“Today, we are honouring the Beothuk. We remember them with the return of Nonosabasut and Demasduit to the place they called home. Their story is an important part of all of our history. And while it’s a stark reminder of the tragic and horrific effects of colonialism, it provides us with an opportunity to take stock of the present and continuing colonial policies. It is a call for us all to work harder to be more diligent to learn from the past. Such policies must find no expression today or in the future. I commend Chief Mi’sel Joe for his tenacity in ensuring that the remains of Nonosabasut and Demasduit were returned. I acknowledge the leadership of Premier Ball, his government, the Government of Canada and the cooperation of Indigenous groups in this province for making it happen. This is a historic day.”
President, NunatuKavut Community Council
“The spirit of the Beothuk people is part of this land, and part of our shared history in Newfoundland and Labrador. It is with a sigh of relief that I, alongside the Indigenous Leaders of the province who came together to bring them home, see the remains of Nonosabasut and Demasduit returned to their ancestral territory. This is an event of historical and cultural significance, a marker of true reconciliation. I thank Saqamaw Mi’sel Joe for leading this effort and Premier Dwight Ball for inviting us to work together on this initiative at the first Indigenous Leaders Roundtable. To all those who made this possible, Wela’lioq, M’sit No’kmaq.”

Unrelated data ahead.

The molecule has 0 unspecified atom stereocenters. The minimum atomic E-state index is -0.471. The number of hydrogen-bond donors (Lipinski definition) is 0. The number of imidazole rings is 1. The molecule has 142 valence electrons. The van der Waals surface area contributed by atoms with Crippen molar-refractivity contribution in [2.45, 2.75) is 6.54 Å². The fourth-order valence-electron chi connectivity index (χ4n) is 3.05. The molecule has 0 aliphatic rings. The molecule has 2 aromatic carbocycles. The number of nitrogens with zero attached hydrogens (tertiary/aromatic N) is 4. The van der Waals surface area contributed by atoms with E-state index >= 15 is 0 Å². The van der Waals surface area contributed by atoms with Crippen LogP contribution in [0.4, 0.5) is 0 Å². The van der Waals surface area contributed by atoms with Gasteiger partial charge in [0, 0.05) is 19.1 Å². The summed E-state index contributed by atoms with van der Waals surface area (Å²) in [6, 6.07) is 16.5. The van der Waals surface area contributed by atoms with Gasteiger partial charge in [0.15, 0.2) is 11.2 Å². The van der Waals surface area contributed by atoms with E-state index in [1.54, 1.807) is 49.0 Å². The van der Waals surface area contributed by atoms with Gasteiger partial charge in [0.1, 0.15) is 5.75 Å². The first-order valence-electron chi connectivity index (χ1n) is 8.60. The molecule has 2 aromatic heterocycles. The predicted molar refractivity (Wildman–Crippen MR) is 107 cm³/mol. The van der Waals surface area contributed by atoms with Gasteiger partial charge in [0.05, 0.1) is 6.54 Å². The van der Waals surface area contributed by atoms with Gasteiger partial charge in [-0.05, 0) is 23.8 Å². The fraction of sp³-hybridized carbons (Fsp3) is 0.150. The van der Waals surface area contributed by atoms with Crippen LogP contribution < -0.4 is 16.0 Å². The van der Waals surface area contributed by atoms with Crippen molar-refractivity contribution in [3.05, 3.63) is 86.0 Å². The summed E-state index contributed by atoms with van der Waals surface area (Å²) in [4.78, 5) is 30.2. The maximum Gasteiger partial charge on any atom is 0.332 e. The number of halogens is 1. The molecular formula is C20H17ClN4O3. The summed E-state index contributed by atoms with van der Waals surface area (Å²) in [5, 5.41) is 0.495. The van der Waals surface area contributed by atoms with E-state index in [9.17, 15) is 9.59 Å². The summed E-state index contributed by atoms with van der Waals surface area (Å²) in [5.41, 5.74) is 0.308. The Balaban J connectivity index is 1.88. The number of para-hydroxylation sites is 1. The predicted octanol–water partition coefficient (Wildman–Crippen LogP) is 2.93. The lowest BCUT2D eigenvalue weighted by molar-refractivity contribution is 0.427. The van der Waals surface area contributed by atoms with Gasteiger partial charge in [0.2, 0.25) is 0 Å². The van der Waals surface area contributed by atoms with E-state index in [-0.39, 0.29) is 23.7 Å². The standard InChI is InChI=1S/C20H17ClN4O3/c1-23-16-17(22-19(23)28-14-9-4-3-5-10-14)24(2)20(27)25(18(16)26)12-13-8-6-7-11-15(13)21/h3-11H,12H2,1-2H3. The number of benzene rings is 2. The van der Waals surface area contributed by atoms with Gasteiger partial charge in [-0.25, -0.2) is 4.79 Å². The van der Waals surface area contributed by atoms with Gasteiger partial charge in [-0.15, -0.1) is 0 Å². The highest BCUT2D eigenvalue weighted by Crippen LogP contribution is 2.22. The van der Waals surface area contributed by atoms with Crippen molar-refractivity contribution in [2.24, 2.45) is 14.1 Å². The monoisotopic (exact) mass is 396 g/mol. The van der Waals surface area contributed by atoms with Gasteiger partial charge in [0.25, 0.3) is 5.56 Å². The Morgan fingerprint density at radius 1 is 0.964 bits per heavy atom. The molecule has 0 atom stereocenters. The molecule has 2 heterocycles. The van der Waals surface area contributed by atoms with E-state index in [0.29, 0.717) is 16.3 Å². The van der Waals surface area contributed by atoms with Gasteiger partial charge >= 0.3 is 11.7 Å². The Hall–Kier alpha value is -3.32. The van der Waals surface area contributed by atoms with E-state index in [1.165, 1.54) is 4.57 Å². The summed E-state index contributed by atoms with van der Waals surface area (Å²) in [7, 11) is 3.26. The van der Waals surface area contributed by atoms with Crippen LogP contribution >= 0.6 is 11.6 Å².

Chief Brendan Mitchell
Qalipu First Nation
“I am very pleased that the Beothuk remains of Demasduit and her husband Nonosabasut have come home to Newfoundland and Labrador. Our government believes that reconciliation with Indigenous Peoples can only be achieved when we acknowledge our country’s dark history and continue to work with our Indigenous partners on a path forward together.”
MP, Coast of Bays-Central-Notre Dame
– 30 –
Population and Identity – The Beothuk
Office of the Premier
Saqamaw Mi’sel Joe
Miawpukek First Nation
NunatuKavut Community Council
Office of MP Scott Simms
Grand Falls-Windsor, NL
Information on the Beothuk and the repatriation of the remains of Nonosabasut and Demasduit
The Beothuk were an Indigenous people who lived in Newfoundland. The remains of Nonosabasut and Demasduit were removed from their resting place at Red Indian Lake in the 1820s and became part of the Industrial Museum of Scotland (today’s National Museums Scotland) in the 1850s.
The 1829 death of a Beothuk woman, Shawnadithit, marked the end of the Beothuk as a people and a culture in the province.
The province acted on calls by Saqamaw Mi’sel Joe and requested repatriation of the remains from National Museums Scotland. National Museums Scotland advised the Province that such a request had to satisfy three conditions, as follows: The request must be made a national government; the request must have the support of a national museum; and the request must be supported by a community descended from the original Indigenous people.
As there is no recognized community that is descended from the Beothuk, the province brought together the Leaders of the five Indigenous Governments and Organizations at the first-ever Indigenous Leaders Roundtable in 2017 to make this a priority. The five Leaders signed a declaration to support the repatriation.
The province engaged the Federal Government and received confirmation from Canadian Heritage of its willingness to take leadership on the request and enter into discussions with National Museums Scotland.
An important step was achieved in January of 2019 when National Museums Scotland announced an agreement had been reached with the Federal Government to transfer the remains of the Beothuk to Canada.